Copper is an essential element in the human body, playing a role in redox reactions and substrate activation reactions. Several diseases, including Menkes disease and Wilson’s disease, are associated with copper metabolism in the body. Copper primarily enters the body through our diet (by consuming foods like meat, bread, and beans) and through drinking water. Copper compounds can enter drinking water sources through copper pipes in plumbing infrastructure and through runoff from insecticides and fertilizers. The World Health Organization recommends that the amount of copper in drinking water does not exceed 2 ppm; for this reason the accurate detection of copper in aqueous media is needed. The objective of this investigation is to investigate the binding constants and thermodynamic parameters for two detection methods using indigo dye derivatives and spectrophotometric analysis. Copper cations (Cu2+(aq)) form a 1:1 complex with both indigo carmine (IC) and potassium indigotrisulfonate (KItS) in aqueous solutions. Both dyes selectively form a complex with copper and do not form a complex with other metal (II) cations like cadmium, magnesium, lead, or calcium. The Cu-KItS system in water was found to be the most favorable reaction because it had the highest binding constants and highest magnitude negative Gibb’s free energy. The detection limit of copper cations in water was found to be 0.031 ppm using the Cu-KItS system in water compared to 0.076 ppm using the Cu-IC system in water.
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    Detection and Quantification of Tetracycline using Energy-Efficient Synthesized Carbon Dots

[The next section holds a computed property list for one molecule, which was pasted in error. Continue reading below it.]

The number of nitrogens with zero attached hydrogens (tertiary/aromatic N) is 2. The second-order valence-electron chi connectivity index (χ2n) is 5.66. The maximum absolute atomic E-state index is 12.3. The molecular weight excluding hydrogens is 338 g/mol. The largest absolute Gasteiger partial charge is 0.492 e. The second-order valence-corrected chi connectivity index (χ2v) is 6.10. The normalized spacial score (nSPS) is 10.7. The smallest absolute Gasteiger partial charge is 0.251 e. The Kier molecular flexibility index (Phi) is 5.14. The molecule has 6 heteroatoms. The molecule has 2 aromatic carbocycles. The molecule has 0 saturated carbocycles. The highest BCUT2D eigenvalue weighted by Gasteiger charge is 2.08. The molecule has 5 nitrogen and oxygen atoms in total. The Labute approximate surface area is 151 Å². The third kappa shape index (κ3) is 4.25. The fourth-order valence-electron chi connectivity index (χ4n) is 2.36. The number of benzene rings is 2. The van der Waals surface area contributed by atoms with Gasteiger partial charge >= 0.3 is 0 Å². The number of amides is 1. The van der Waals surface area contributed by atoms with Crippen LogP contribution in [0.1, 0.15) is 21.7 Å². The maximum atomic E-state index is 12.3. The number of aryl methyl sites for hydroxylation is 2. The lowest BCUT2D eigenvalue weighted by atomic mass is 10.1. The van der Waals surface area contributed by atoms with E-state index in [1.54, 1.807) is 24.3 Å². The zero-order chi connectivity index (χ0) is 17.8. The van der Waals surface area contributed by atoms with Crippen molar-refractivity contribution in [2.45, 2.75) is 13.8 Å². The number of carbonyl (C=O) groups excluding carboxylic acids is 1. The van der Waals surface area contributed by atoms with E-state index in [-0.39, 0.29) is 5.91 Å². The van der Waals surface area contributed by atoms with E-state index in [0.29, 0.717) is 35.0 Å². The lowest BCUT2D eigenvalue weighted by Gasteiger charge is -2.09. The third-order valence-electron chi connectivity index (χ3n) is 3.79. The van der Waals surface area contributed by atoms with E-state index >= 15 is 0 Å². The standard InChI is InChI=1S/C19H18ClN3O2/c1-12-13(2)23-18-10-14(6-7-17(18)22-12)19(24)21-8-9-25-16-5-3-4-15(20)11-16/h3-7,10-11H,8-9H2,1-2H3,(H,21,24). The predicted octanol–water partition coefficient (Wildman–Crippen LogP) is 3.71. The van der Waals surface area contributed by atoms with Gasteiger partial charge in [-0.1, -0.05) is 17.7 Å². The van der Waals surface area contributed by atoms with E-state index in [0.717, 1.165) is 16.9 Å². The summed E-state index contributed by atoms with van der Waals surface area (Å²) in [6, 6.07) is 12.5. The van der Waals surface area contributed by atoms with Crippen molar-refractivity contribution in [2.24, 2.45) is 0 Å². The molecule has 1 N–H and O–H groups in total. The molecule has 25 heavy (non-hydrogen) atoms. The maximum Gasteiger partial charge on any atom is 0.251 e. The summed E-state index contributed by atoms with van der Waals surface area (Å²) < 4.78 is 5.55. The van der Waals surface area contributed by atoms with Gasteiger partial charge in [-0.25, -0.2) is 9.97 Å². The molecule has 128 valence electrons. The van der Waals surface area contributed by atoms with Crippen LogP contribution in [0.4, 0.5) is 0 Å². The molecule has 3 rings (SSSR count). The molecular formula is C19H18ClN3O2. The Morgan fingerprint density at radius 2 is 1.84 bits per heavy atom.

(Wheaton College (Norton, MA)., 2020-05-10) Nerone, Sophie
    The use of carbon dots as sensors has increased in popularity and they have been found to be efficient fluorescent probes with high sensitivity and selectivity. The carbon dot synthesis efficiency was improved in this study. Carbon dots were then used to detect and quantify the commonly used antibiotic, tetracycline. Tetracycline is an oral, broad-spectrum antibiotic used to treat infections caused by gram-positive bacteria. Additionally, thermodynamic constants for the association of carbon dots and tetracycline (CD-TC) were investigated using fluorescence spectroscopy. Job’s plot analysis showed that tetracycline and carbon dots display 1:1 stoichiometry. The binding constants, K, for the complexation were determined using a modified Stern-Volmer equation and yielded values 2.50 × 10^4, 1.04 × 10^4, 2.02 ×10^4, and 2.50 × 10^4 M-1 for 298.15 K, 303.15 K, 308.15 K, and 313.15 K, respectively. Thermodynamic analyses suggest that the CD-TC complex occurs spontaneously with DG being negative between 298-313 K. Both the enthalpy, DH, and the entropy, DS, of the reaction were also negative at higher temperatures (308-313 K) suggesting that the reaction was exothermic, enthalpy-driven, and the disorder of the isolated system decreased. However, at lower temperatures (298- 303 K) values of DH and DS were both positive suggesting that the CD-TC association was entropy-driven. Future work can include replication of this experiment for reproducibility and probing of other antibiotics with these carbon dots.